Monday, August 13, 2012

Guest Post: The Danger of a Single Story

(Alternative title: 'Stories from Kenya or how I learned to stop worrying and just enjoy the mangoes')

Guest Contributor: Odharnait Ansbro

Sunrise Mt. Kenya

I thought that once I arrived back in London, Africa would seem like a distant dream, that after a few days I’d be swept up in the rush of life in London and feel like I’d never left. But I carry the view of sunrise from the summit of Mt. Kenya in mind, the taste of mangoes on my tongue, the sound of the muezzin in my ears and the sand of Lamu’s beaches in my shoes.  Africa has, once again, gotten under my skin.

It’s been there since I was two, when my family moved to Tanzania for two and half years. So, for this three week trip to Kenya, I felt like I was going home. Everything was, at once, utterly exotic and deeply familiar. The sandstone chess sets and ebony Masai figurines on sale at every roadside tourist stop were the same as the ones my parents brought back with us. The rows of ants that appeared with every uncleaned crumb, the sharp itch of mosquito bites, the Swahili in the streets all conjured up my childhood.

But for all my pretensions to an affinity for Africa, I realised that my vision of the continent was the one I had absorbed from living most of my life in the West and seeing Africa through the lens of famine, war, disease and death.  For the first week, I was terrified I’d be robbed, or kidnapped, that the water or the sliver of lettuce in my sandwich at a cafĂ© would make me sick. But my narrow view quickly ballooned into a complex, rich, colourful picture of life. 

This was mostly thanks to the many guides who led me on my travels. The principal one being the wonderful Andrea, who planned the first two weeks of our trip, picked me up from the airport, fed me chocolate and got us on a nine hour overnight bus to the coast the first day I arrived. She taught me how to haggle (Ghali sana! Do you think I arrived yesterday my friend? I live in Nairobi!), banter in Swahili, negotiate the streets of Nairobi and the markets of Kangemi.  There was Peter, her local taxi man, who talked at length about anything from religion to politics, to Maasai culture, and my guide, also Peter, who led me step by step up the slopes of Mt. Kenya (pole pole), among many others.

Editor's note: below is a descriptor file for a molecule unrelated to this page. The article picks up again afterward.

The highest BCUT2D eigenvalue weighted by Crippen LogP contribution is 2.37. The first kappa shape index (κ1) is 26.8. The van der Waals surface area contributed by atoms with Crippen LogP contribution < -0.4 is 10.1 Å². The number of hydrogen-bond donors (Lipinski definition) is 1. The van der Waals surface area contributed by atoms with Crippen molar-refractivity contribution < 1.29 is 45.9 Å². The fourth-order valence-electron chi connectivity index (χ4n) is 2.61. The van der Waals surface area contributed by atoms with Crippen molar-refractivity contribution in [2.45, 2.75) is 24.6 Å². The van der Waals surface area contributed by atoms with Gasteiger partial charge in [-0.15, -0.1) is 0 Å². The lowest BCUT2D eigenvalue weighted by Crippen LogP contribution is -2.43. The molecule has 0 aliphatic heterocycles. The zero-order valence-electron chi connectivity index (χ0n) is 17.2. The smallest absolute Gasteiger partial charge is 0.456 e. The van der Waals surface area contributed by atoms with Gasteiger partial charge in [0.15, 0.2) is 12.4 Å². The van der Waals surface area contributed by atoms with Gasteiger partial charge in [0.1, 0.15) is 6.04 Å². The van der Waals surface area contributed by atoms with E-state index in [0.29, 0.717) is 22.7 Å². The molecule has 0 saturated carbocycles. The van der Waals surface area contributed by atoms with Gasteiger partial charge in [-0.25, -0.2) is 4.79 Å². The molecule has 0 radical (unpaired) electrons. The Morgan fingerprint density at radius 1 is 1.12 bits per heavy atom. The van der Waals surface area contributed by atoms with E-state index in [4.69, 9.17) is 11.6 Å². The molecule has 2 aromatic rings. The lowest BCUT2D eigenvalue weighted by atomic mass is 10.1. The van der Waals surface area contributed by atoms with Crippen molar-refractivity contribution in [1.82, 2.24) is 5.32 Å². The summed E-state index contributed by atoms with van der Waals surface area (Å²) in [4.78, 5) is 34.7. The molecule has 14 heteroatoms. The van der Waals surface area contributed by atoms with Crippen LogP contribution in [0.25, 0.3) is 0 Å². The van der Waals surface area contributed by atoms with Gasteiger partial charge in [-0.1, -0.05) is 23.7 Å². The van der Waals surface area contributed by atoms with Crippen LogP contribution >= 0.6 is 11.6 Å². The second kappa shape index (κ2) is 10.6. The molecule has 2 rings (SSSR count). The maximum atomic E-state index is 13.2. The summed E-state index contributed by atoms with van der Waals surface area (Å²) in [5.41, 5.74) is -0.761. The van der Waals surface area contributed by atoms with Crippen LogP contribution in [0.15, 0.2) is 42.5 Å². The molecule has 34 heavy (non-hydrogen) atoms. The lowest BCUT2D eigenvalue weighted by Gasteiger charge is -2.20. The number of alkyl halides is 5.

Art Caffe Ladies

Kenya is a country where private companies are designing and building state of the art cities run by private management companies; where you can get a cocktail in a bar in Karen that costs as much as three weekly shops in Kangemi; where stalls of lashed together branches and plastic roofs sell everything from chip pans to radios to knock off watches, 20 minutes away from shopping centres with water features and Dolce and Gabbana shoes; where every outcrop of concrete block shops from the Maasai Mara to the coast is painted in the colours of Safaricom and M-Pesa, where mobile signal is available on the summit of Mt. Kenya. It’s difficult to capture, with so few words, the diversity, the disparity and the complexity of the country I saw.

For the most part, the story of Africa we see in the West is one that has been filtered of its complexity and colour. The continent is reduced to a stage on which epic tragedies unfold again and again, a place that desperately needs to be saved, that only speaks in the passive voice. Poverty, war and disease exist but they are single stories within a multitude of others - stories of a mobile revolution, of economic growth, of (extra)ordinary people getting on with their lives. Nigerian writer, Chimamanda Adichie, made this point in her TED talk recently The Danger of a Single Story. I’ll be trying to remember it.


  1. Good foreword but I'd like some of the detail of the story.
    Paterfamilias( I would wouldn't I ).

  2. Loved this post! Well done Odharnait and Andrea. It's been great learning about 'the other' Kenya and its complexities rather than the Kenya we hear about through news organisations.x